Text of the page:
Secretary of State Antony Blinken says the United States is considering Ukraine’s request for “additional” military assistance to help deter Kremlin aggression following a massive buildup of Russian forces near their shared border.
Kyiv has requested U.S. air defense systems and anti-sniper technology, along with a possible deployment of Patriot missiles in Ukraine.
Blinken told RFE/RL on May 6 in an interview in the Ukrainian capital, where he met with the country’s top leaders, including President Volodymyr Zelenskiy, that the Pentagon is “looking at what additional assistance — beyond the very significant assistance that we’ve already provided, including equipment — would be helpful to Ukraine right now. That’s a very active consideration.”
The United States has provided nearly $5 billion in financial, humanitarian, and military aid — including lethal, anti-tank weapons — to Ukraine since 2014, when Russia annexed Crimea and backed separatists in two of its eastern provinces, sparking a war that has killed more than 13,000.
Blinken’s first trip to Kyiv since being tapped by President Joe Biden earlier this year to lead the State Department comes just weeks after Russia deployed more than 100,000 troops near the border with Ukraine in what the United States called an act of intimidation.
Russia has withdrawn some of the troops and equipment, but much still remains, posing a serious and immediate threat to Ukraine, Blinken said.
“Russia has the capacity on pretty short notice to take further aggressive action, so we’re being very vigilant about that…and also making sure that we’re helping Ukraine have the means to defend itself,” Blinken said in the RFE/RL interview.
Ukraine has called on the United States to threaten to exclude Russian banks from the SWIFT messaging system as a way to deter Kremlin aggression.
Some analysts say exclusion from SWIFT, which facilitates secure and fast communications between financial institutions, would be a significant blow to Russia’s economy.
Blinken said the United States “will consider every reasonable option” to deter Kremlin aggression against Ukraine, but declined to comment directly on the possibility of using SWIFT.
The top U.S. diplomat reiterated the Biden administration’s message that the United States is not seeking an escalation with Russia.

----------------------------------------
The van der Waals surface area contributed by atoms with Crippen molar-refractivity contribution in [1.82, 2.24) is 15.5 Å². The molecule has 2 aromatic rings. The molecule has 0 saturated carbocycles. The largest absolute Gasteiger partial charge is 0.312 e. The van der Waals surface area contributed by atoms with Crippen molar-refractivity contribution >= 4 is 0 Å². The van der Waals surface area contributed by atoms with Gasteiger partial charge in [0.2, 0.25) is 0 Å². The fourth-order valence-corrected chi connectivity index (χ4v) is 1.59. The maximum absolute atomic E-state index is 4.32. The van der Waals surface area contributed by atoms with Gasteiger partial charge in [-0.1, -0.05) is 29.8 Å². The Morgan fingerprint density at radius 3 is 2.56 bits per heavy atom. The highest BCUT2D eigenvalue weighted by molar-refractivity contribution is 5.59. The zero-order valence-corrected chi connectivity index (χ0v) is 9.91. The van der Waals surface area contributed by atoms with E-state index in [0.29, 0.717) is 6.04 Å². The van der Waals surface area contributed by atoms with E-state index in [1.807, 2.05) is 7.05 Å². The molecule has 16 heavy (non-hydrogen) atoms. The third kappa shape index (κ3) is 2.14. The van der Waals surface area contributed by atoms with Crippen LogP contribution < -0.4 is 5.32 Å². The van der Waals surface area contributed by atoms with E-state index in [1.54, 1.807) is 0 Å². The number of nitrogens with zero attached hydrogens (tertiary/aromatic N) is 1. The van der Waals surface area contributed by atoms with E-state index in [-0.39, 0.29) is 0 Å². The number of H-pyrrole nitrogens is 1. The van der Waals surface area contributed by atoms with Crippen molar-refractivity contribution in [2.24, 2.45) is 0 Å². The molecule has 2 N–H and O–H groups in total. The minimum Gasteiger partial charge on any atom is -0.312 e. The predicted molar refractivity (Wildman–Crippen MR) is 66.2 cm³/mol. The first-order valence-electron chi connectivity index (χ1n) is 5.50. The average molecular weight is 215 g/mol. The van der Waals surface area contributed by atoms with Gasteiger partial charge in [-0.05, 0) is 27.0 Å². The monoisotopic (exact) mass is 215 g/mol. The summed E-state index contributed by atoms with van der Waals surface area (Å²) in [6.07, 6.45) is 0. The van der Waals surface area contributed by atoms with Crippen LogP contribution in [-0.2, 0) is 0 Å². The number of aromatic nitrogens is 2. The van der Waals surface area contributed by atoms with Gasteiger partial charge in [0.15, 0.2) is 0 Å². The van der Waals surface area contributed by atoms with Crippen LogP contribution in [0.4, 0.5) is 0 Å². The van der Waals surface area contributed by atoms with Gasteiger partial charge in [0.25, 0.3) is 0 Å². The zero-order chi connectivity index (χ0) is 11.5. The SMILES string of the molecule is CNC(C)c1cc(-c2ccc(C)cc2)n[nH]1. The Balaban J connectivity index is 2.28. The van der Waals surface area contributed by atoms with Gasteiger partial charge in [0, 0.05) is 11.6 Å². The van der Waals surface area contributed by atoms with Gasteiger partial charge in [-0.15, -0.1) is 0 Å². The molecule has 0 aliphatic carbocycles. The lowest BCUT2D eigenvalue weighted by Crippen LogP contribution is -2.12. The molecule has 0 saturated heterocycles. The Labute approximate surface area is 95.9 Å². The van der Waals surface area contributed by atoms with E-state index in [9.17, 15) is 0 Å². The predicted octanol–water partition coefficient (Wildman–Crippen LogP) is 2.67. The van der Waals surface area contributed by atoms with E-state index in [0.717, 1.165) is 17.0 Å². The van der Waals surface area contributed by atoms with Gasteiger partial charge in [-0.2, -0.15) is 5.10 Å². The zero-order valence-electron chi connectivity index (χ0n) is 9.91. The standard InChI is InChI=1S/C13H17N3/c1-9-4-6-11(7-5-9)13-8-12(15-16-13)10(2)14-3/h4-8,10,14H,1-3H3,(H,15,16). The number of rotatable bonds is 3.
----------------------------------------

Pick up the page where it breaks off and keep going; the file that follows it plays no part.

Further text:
However, he said the United States does not accept the concept of “spheres of influence” and will respond to any Kremlin aggression that threatens Washington’s interests or those of its partners.
“If we allow those principles [of no spheres of influence] to be violated with impunity, then that is going to send a message, not just to Russia. It’s going to send a message in other parts of the world as well, that those rules don’t matter, that countries can behave any way they want,” he said.
Blinken said it was “a recipe for an international system that falls apart.”
Last month the United States and the European Union sought to send a global message about its stance on human rights and democracy when it announced coordinated sanctions against Russian officials over the incarceration on Kremlin critic Alexei Navalny.
Those sanctions came on the heels of punishments imposed on a series of Russian individuals and companies in connection with the Kremlin’s alleged poisoning of opposition politician Aleksei Navalny with a nerve agent and the hacking of U.S. government agencies.
Those alleged actions have increased the already severe strains in ties between Russia and the West, long seen by both as being close to, at, or below Cold War lows since the start of aggression against Ukraine in 2014.
Russia has continued to pressure Navalny and his supporters even after this imprisonment, seeking to shut down his network, which has published journalistic investigations into alleged corruption among the nation’s top officials.
To that end, in the May 6 interview, Blinken condemned Russia’s mounting pressure on independent media, including RFE/RL, saying it was a sign of Kremlin weakness.
“I think that countries that deny freedom of the press, are countries that don’t have a lot of confidence in themselves or in their systems. What is there to be afraid of in informing the people, and in holding leaders accountable,” he said.